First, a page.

GLASGOW, Scotland (AP) – After a week of negotiations, many of the toughest issues in the climate negotiations remain unresolved, and groups of cabinet ministers from different countries are sent to move forward.
Briefing the United Nations Conference of the Parties, or COP26, of the first week’s progress, COP President Alok Sharma had to correct himself, noting that “some” issues had been resolved, not “many”.
Many developing countries are pessimistic. They called the progress “disappointing,” saying the ads were of high quality but worried that there weren’t many.
No agreement has yet been reached on the three main goals of the UN conference – pledges to halve emissions by 2030 in order to maintain the Paris climate agreement’s target of a 1.5 degree Celsius rise in temperature; the need for $ 100 billion in annual financial aid from rich countries to the poor; and the idea that half of that money goes towards adapting to the worst effects of global warming. Several other issues have yet to be resolved, including carbon trading and transparency.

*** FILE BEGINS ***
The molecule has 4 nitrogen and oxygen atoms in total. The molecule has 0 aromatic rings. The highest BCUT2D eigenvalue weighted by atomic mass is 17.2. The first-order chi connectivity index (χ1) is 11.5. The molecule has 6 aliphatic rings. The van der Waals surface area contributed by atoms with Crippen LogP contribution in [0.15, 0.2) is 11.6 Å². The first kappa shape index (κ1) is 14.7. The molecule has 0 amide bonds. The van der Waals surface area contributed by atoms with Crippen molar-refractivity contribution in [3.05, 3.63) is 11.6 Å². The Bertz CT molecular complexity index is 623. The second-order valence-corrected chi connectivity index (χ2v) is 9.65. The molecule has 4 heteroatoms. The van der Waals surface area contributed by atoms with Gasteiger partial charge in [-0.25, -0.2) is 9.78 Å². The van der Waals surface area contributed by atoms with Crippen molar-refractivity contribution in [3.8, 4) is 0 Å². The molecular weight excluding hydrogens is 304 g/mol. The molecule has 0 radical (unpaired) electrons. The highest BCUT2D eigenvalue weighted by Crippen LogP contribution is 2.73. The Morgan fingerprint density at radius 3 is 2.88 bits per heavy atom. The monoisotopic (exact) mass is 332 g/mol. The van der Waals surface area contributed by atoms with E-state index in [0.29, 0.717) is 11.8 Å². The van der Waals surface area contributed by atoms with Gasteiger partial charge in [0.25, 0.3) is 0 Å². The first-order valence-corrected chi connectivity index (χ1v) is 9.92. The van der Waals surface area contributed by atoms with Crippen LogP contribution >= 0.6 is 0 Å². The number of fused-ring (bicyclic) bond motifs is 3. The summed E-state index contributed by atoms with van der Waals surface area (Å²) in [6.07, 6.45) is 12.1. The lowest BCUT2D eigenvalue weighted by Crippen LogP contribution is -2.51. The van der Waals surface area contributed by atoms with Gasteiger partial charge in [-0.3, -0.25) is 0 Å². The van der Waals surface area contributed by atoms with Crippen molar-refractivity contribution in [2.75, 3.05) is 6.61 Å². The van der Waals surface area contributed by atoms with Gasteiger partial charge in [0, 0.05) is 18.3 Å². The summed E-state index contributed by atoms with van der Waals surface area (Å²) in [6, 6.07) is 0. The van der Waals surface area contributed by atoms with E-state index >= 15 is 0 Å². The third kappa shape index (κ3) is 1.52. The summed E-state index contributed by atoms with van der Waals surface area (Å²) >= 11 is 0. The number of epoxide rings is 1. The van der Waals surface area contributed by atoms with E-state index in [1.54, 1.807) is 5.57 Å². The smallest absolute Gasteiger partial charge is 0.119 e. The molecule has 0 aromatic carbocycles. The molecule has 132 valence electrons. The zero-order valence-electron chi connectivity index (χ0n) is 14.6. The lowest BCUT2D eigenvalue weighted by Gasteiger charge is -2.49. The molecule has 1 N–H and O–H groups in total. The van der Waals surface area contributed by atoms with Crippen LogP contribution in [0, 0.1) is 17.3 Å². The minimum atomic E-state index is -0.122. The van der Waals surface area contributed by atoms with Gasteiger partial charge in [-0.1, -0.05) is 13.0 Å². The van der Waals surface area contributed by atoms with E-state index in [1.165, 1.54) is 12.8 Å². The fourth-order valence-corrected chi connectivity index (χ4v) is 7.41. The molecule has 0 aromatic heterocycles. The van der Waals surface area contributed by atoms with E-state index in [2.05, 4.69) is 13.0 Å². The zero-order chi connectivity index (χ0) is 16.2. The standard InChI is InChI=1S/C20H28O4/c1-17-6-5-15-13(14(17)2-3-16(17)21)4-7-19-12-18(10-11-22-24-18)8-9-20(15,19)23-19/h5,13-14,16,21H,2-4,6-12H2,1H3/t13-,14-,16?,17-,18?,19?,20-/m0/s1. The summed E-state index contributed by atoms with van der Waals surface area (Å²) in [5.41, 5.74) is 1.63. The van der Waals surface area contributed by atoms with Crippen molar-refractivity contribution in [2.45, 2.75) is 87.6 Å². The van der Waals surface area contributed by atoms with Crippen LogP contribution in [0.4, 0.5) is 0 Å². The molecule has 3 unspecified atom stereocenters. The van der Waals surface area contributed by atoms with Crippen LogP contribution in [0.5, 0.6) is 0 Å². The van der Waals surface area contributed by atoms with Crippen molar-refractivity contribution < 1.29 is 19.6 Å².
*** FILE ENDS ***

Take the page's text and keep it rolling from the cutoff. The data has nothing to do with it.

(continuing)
And on the issue of updating countries’ emission targets more frequently – as the poorer countries are striving for – negotiators listed nine different timeframes for future negotiators to choose from.
Sharma named teams of two ministers – one from a rich country, one from a poor country – on each issue to oversee negotiations on each topic, a method used in the past.
The lack of a solution to the problem of financial commitments shows that the promises of rich countries are “empty commitments,” and without fixing the fact that these climate negotiations cannot be successful, representatives of several countries, including Guinea, said.
“There is a history of unfulfilled promises and unfulfilled commitments on the part of developed countries,” said Diego Pacheco Balanza from Bolivia at the conference.
Saudi Arabia, which is often accused of trying to weaken efforts to reduce emissions, asked Sharma to end the conference at 6:00 pm on Friday, no matter where they are negotiating, even if they are not over.